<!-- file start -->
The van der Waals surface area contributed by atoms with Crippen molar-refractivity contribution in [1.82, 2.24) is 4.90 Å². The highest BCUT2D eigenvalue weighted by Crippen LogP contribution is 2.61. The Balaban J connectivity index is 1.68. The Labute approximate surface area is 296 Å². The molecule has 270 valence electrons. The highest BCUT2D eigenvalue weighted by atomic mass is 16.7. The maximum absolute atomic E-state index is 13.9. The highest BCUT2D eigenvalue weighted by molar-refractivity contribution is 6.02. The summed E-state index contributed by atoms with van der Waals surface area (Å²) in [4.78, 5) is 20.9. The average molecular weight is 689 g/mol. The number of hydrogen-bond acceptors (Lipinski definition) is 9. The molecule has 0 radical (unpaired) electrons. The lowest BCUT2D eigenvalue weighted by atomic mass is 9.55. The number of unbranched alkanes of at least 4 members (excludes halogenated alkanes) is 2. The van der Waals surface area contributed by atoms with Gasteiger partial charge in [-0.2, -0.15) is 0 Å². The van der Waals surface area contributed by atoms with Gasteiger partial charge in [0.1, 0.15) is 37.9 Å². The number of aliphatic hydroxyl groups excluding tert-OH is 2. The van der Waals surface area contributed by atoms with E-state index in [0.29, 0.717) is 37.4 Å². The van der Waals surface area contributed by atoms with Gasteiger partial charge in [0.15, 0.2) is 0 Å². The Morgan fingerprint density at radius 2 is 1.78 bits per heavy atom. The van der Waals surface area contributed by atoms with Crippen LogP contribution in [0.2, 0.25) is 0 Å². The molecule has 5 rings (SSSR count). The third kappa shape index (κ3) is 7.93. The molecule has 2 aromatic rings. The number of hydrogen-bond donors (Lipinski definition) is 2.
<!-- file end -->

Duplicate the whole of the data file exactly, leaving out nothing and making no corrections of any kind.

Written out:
The van der Waals surface area contributed by atoms with Crippen molar-refractivity contribution in [1.82, 2.24) is 4.90 Å². The highest BCUT2D eigenvalue weighted by Crippen LogP contribution is 2.61. The Balaban J connectivity index is 1.68. The Labute approximate surface area is 296 Å². The molecule has 270 valence electrons. The highest BCUT2D eigenvalue weighted by atomic mass is 16.7. The maximum absolute atomic E-state index is 13.9. The highest BCUT2D eigenvalue weighted by molar-refractivity contribution is 6.02. The summed E-state index contributed by atoms with van der Waals surface area (Å²) in [4.78, 5) is 20.9. The average molecular weight is 689 g/mol. The number of hydrogen-bond acceptors (Lipinski definition) is 9. The molecule has 0 radical (unpaired) electrons. The lowest BCUT2D eigenvalue weighted by atomic mass is 9.55. The number of unbranched alkanes of at least 4 members (excludes halogenated alkanes) is 2. The van der Waals surface area contributed by atoms with Gasteiger partial charge in [-0.2, -0.15) is 0 Å². The van der Waals surface area contributed by atoms with Gasteiger partial charge in [0.1, 0.15) is 37.9 Å². The number of aliphatic hydroxyl groups excluding tert-OH is 2. The van der Waals surface area contributed by atoms with E-state index in [0.29, 0.717) is 37.4 Å². The van der Waals surface area contributed by atoms with Gasteiger partial charge in [0.15, 0.2) is 0 Å². The Morgan fingerprint density at radius 2 is 1.78 bits per heavy atom. The van der Waals surface area contributed by atoms with Crippen LogP contribution in [0.2, 0.25) is 0 Å². The molecule has 5 rings (SSSR count). The third kappa shape index (κ3) is 7.93. The molecule has 2 aromatic rings. The number of hydrogen-bond donors (Lipinski definition) is 2.